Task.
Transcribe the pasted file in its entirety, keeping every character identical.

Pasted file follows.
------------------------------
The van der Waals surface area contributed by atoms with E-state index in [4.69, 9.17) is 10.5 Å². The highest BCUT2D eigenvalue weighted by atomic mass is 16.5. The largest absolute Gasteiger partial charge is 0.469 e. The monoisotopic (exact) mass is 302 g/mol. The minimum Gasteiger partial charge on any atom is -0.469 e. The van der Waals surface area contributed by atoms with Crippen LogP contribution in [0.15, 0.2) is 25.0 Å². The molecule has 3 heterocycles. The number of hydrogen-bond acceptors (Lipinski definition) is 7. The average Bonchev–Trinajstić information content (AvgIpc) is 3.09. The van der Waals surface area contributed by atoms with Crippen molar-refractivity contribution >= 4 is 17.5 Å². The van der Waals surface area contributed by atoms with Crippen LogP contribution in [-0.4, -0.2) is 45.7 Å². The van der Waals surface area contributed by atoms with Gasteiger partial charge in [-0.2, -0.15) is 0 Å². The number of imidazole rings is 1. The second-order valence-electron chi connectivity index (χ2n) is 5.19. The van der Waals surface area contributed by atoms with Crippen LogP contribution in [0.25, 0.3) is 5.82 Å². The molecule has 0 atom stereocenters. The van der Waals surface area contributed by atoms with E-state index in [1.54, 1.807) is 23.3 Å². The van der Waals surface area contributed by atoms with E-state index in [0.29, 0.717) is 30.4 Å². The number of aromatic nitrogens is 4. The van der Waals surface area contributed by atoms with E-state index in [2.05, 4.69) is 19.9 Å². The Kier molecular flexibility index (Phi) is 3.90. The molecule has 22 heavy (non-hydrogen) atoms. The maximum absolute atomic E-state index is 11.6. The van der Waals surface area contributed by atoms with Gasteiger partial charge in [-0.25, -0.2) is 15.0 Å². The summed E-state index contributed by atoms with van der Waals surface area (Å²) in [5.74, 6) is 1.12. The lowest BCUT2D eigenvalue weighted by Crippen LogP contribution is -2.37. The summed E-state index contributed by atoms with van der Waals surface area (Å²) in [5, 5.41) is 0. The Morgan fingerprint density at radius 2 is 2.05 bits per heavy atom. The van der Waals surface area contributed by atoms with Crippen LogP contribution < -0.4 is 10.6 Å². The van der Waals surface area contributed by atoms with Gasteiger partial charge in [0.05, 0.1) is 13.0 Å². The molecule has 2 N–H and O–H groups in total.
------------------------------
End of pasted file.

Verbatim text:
The van der Waals surface area contributed by atoms with E-state index in [4.69, 9.17) is 10.5 Å². The highest BCUT2D eigenvalue weighted by atomic mass is 16.5. The largest absolute Gasteiger partial charge is 0.469 e. The monoisotopic (exact) mass is 302 g/mol. The minimum Gasteiger partial charge on any atom is -0.469 e. The van der Waals surface area contributed by atoms with Crippen LogP contribution in [0.15, 0.2) is 25.0 Å². The molecule has 3 heterocycles. The number of hydrogen-bond acceptors (Lipinski definition) is 7. The average Bonchev–Trinajstić information content (AvgIpc) is 3.09. The van der Waals surface area contributed by atoms with Crippen molar-refractivity contribution >= 4 is 17.5 Å². The van der Waals surface area contributed by atoms with Crippen LogP contribution in [-0.4, -0.2) is 45.7 Å². The van der Waals surface area contributed by atoms with Gasteiger partial charge in [-0.2, -0.15) is 0 Å². The number of imidazole rings is 1. The second-order valence-electron chi connectivity index (χ2n) is 5.19. The van der Waals surface area contributed by atoms with Crippen LogP contribution in [0.25, 0.3) is 5.82 Å². The molecule has 0 atom stereocenters. The van der Waals surface area contributed by atoms with E-state index in [1.54, 1.807) is 23.3 Å². The van der Waals surface area contributed by atoms with E-state index in [0.29, 0.717) is 30.4 Å². The number of aromatic nitrogens is 4. The van der Waals surface area contributed by atoms with E-state index in [2.05, 4.69) is 19.9 Å². The Kier molecular flexibility index (Phi) is 3.90. The molecule has 22 heavy (non-hydrogen) atoms. The maximum absolute atomic E-state index is 11.6. The van der Waals surface area contributed by atoms with Gasteiger partial charge in [-0.25, -0.2) is 15.0 Å². The summed E-state index contributed by atoms with van der Waals surface area (Å²) in [5.74, 6) is 1.12. The lowest BCUT2D eigenvalue weighted by Crippen LogP contribution is -2.37. The summed E-state index contributed by atoms with van der Waals surface area (Å²) in [5, 5.41) is 0. The Morgan fingerprint density at radius 2 is 2.05 bits per heavy atom. The van der Waals surface area contributed by atoms with Crippen LogP contribution < -0.4 is 10.6 Å². The van der Waals surface area contributed by atoms with Gasteiger partial charge in [0.05, 0.1) is 13.0 Å². The molecule has 2 N–H and O–H groups in total.